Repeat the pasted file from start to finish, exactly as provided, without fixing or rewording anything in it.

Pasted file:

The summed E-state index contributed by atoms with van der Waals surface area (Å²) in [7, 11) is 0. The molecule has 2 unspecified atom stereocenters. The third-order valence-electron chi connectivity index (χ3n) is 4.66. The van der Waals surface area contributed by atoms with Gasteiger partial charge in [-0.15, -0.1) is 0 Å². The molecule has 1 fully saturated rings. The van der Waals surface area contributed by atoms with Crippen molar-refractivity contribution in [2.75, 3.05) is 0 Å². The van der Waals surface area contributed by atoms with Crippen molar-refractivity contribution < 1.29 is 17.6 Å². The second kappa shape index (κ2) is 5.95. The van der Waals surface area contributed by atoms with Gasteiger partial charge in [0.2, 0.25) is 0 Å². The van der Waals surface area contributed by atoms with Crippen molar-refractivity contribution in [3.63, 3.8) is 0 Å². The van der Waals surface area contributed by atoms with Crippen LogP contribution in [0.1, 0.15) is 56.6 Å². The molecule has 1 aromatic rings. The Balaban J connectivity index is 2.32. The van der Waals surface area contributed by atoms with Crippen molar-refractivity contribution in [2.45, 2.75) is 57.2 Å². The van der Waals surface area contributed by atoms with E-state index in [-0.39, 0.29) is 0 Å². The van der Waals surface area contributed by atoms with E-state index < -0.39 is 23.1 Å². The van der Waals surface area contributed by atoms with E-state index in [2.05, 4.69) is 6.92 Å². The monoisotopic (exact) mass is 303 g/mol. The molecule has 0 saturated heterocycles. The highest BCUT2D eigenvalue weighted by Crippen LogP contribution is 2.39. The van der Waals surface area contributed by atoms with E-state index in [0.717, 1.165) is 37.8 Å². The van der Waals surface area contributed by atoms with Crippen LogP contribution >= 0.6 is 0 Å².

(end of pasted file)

The summed E-state index contributed by atoms with van der Waals surface area (Å²) in [7, 11) is 0. The molecule has 2 unspecified atom stereocenters. The third-order valence-electron chi connectivity index (χ3n) is 4.66. The van der Waals surface area contributed by atoms with Gasteiger partial charge in [-0.15, -0.1) is 0 Å². The molecule has 1 fully saturated rings. The van der Waals surface area contributed by atoms with Crippen molar-refractivity contribution in [2.75, 3.05) is 0 Å². The van der Waals surface area contributed by atoms with Crippen molar-refractivity contribution < 1.29 is 17.6 Å². The second kappa shape index (κ2) is 5.95. The van der Waals surface area contributed by atoms with Gasteiger partial charge in [0.2, 0.25) is 0 Å². The van der Waals surface area contributed by atoms with Crippen molar-refractivity contribution in [3.63, 3.8) is 0 Å². The van der Waals surface area contributed by atoms with Crippen LogP contribution in [0.1, 0.15) is 56.6 Å². The molecule has 1 aromatic rings. The Balaban J connectivity index is 2.32. The van der Waals surface area contributed by atoms with Crippen molar-refractivity contribution in [2.45, 2.75) is 57.2 Å². The van der Waals surface area contributed by atoms with E-state index in [-0.39, 0.29) is 0 Å². The van der Waals surface area contributed by atoms with E-state index < -0.39 is 23.1 Å². The van der Waals surface area contributed by atoms with E-state index in [2.05, 4.69) is 6.92 Å². The monoisotopic (exact) mass is 303 g/mol. The molecule has 0 saturated heterocycles. The highest BCUT2D eigenvalue weighted by Crippen LogP contribution is 2.39. The van der Waals surface area contributed by atoms with E-state index in [0.717, 1.165) is 37.8 Å². The van der Waals surface area contributed by atoms with Crippen LogP contribution >= 0.6 is 0 Å².